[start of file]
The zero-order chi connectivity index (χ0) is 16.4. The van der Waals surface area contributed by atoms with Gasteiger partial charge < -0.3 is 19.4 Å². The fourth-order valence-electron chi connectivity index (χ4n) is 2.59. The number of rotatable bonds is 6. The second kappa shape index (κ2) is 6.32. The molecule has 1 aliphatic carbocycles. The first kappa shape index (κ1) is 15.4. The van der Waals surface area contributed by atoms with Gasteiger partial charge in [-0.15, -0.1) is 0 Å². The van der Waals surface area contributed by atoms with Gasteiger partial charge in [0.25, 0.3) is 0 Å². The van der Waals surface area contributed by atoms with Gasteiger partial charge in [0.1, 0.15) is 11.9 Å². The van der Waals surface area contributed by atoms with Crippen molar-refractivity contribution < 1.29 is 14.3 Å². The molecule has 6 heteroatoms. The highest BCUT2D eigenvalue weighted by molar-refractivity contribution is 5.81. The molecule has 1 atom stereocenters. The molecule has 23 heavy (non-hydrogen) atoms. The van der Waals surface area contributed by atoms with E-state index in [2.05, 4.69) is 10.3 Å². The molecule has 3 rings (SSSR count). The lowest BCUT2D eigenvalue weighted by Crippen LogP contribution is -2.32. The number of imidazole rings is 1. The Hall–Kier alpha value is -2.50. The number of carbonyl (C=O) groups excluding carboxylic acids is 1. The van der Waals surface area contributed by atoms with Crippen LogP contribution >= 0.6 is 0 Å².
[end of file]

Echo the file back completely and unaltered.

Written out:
The zero-order chi connectivity index (χ0) is 16.4. The van der Waals surface area contributed by atoms with Gasteiger partial charge < -0.3 is 19.4 Å². The fourth-order valence-electron chi connectivity index (χ4n) is 2.59. The number of rotatable bonds is 6. The second kappa shape index (κ2) is 6.32. The molecule has 1 aliphatic carbocycles. The first kappa shape index (κ1) is 15.4. The van der Waals surface area contributed by atoms with Gasteiger partial charge in [-0.15, -0.1) is 0 Å². The van der Waals surface area contributed by atoms with Gasteiger partial charge in [0.25, 0.3) is 0 Å². The van der Waals surface area contributed by atoms with Gasteiger partial charge in [0.1, 0.15) is 11.9 Å². The van der Waals surface area contributed by atoms with Crippen molar-refractivity contribution < 1.29 is 14.3 Å². The molecule has 6 heteroatoms. The highest BCUT2D eigenvalue weighted by molar-refractivity contribution is 5.81. The molecule has 1 atom stereocenters. The molecule has 23 heavy (non-hydrogen) atoms. The van der Waals surface area contributed by atoms with E-state index in [2.05, 4.69) is 10.3 Å². The molecule has 3 rings (SSSR count). The lowest BCUT2D eigenvalue weighted by Crippen LogP contribution is -2.32. The number of imidazole rings is 1. The Hall–Kier alpha value is -2.50. The number of carbonyl (C=O) groups excluding carboxylic acids is 1. The van der Waals surface area contributed by atoms with Crippen LogP contribution >= 0.6 is 0 Å².